2014 Politiken Cup

by Alejandro Ramirez
8/1/2014 – There are many tournaments that are competitive, stressful, difficult. Where players make sacrifices just to play and compete for the reward of winning. Politiken Cup is not that type of tournament. It is a pleasure to play, in a beautiful location full of fun and daily side events. The small town of Helsingor was once more host to undeniably a successful pre-Olympiad tournament!

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It is Summer in Europe! And with Summer it is tournament season! Many important Opens happen all over the old continent and the battles for the top prizes are always fierce.

I live in America, and for us the tournaments are very different than the ones in Europe. America is plagued with tournaments that are poorly organized, very cut-throat and usually they are double-round events (you play two games a day) which is unbelievably hard on players. It is always a nice change to visit one of the European tournaments and enjoy chess a little more.

With the Olympiad coming up, I thought it would be nice to play a tournament right before it. There were many appealing choices, from the Catalan Circuit near Barcelona/Andorra to Pardubice in Czech Republic; however I ended up going to the Politiken Cup, partially because it is close to Norway and partially because I have never been to Denmark.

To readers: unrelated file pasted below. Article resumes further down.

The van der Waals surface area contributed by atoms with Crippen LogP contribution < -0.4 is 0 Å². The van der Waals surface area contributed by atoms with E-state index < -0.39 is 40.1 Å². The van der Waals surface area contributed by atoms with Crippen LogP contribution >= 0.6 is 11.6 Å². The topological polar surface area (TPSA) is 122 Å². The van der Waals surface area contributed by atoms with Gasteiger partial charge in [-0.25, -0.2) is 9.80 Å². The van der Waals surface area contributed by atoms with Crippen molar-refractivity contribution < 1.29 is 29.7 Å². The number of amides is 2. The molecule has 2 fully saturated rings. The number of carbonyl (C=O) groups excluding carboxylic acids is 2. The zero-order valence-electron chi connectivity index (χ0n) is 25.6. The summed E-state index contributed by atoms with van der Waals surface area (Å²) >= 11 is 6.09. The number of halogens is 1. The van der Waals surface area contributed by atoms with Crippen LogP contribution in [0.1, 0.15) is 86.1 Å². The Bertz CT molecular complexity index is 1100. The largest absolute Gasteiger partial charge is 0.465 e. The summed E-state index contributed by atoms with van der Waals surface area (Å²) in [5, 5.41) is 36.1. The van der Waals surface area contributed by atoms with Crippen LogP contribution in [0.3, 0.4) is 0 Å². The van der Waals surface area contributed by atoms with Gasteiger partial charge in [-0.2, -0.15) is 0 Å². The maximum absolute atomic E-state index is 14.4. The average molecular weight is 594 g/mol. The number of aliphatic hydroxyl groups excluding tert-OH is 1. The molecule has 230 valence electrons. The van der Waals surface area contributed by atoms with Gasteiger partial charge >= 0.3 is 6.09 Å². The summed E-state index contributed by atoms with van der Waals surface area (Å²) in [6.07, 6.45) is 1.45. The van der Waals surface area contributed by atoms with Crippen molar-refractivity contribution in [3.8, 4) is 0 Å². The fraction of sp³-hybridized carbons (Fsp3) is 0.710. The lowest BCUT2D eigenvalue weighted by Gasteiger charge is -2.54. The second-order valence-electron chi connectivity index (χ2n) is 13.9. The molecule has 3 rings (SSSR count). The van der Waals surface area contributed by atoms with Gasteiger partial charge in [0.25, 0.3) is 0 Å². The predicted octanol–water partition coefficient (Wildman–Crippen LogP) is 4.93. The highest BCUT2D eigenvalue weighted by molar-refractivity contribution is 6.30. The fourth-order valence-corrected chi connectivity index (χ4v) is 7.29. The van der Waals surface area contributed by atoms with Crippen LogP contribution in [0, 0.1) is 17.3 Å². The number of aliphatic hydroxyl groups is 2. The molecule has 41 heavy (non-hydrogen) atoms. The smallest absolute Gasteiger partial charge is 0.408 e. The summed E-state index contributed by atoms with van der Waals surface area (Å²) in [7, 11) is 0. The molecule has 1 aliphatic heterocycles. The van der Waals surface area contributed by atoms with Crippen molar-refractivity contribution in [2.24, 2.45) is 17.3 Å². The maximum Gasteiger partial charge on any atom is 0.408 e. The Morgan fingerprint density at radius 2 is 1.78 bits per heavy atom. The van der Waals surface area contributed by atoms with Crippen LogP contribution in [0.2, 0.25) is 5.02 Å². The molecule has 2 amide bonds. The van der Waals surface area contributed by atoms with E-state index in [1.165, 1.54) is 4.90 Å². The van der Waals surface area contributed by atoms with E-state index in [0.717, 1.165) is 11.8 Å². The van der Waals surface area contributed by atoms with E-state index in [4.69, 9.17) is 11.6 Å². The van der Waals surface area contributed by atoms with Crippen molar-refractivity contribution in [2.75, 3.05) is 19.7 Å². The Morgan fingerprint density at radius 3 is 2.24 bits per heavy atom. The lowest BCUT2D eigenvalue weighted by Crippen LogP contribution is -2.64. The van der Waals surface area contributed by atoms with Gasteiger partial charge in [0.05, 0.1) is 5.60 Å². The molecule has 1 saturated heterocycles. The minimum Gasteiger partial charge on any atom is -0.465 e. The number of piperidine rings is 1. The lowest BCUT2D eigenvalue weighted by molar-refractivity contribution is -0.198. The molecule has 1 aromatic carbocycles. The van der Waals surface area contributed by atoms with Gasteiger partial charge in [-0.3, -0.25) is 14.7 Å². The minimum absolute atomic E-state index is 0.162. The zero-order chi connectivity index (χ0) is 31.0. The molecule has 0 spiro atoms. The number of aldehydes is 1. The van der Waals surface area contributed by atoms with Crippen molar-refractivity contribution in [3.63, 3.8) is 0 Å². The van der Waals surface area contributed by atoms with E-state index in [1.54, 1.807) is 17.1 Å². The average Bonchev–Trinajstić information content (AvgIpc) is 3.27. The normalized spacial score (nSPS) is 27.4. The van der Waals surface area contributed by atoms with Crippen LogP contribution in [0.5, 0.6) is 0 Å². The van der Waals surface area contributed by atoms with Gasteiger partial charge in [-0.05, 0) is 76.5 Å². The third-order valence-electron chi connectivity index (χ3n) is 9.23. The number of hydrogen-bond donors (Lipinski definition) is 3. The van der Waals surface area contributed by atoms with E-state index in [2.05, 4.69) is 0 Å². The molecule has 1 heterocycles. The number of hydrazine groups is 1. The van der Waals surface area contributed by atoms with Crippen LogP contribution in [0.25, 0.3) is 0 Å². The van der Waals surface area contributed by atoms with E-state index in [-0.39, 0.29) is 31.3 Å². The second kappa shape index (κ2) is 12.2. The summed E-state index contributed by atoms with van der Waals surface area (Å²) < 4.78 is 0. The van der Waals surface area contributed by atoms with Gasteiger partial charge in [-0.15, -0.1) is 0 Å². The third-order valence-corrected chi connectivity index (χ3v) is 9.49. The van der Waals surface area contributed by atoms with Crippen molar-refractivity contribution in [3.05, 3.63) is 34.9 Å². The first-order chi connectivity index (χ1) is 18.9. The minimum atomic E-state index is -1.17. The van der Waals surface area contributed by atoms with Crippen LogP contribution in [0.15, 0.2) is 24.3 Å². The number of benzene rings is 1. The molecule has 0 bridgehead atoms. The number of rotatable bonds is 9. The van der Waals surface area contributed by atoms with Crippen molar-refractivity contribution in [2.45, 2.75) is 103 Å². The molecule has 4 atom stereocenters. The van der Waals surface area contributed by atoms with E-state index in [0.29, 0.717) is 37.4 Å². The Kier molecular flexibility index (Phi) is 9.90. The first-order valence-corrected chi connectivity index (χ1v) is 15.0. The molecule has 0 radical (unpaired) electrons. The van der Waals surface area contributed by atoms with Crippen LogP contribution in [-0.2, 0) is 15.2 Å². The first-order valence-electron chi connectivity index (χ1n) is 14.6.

I was not sure what to expect from the tournament, but I have to say most of my experience there (besides my level of play!) was quite positive. The tournament is hosted in Helsingor, a very small city (more of a town...) about an hour away from Copenhagen. The organizers were very welcoming and gave us a lift from Copenhagen airport.

The beautiful view from Konventum, the hotel where the Politiken Cup is held. That shoreline on the other side is Sweden!

Helsingor is an unpretentious small town, but quite picturesque

Helsingor "downtown" is about a 40 minute walk from the playing hall

The tournament itself is rather strange. There is not enough space for all the players (there are over 300!) so the players are split in different rooms throughout the hotel. The main problem of this year's Politiken Cup was a heatwave that affected Denmark. Some of the rooms were difficult to play in with the heat while the hotel rooms themselves were also very hot. Denmark being so far north usually doesn't have heat problems and the organizers assured this was a very rare thing. Just my luck to bring my tropical climate with me!

The top playing hall where boards 1-11 are located

The tournament was absolutely filled with chess monsters. The top 10 boards had 2600+ players and the top two (Moisenko and Rapport) are 2700+! Most impressive for an open. Speaking of Rapport, he had an interesting game one:

[Event "Politiken Cup 2014"] [Site "Helsingor DEN"] [Date "2014.07.21"] [Round "1.2"] [White "Rapport, Richard"] [Black "Rogers, Tim L"] [Result "1-0"] [ECO "B10"] [WhiteElo "2701"] [BlackElo "2011"] [PlyCount "9"] [EventDate "2014.07.21"] 1. e4 c6 2. Nc3 d5 3. Qe2 dxe4 4. Nxe4 Nd7 5. Nd6# 1-0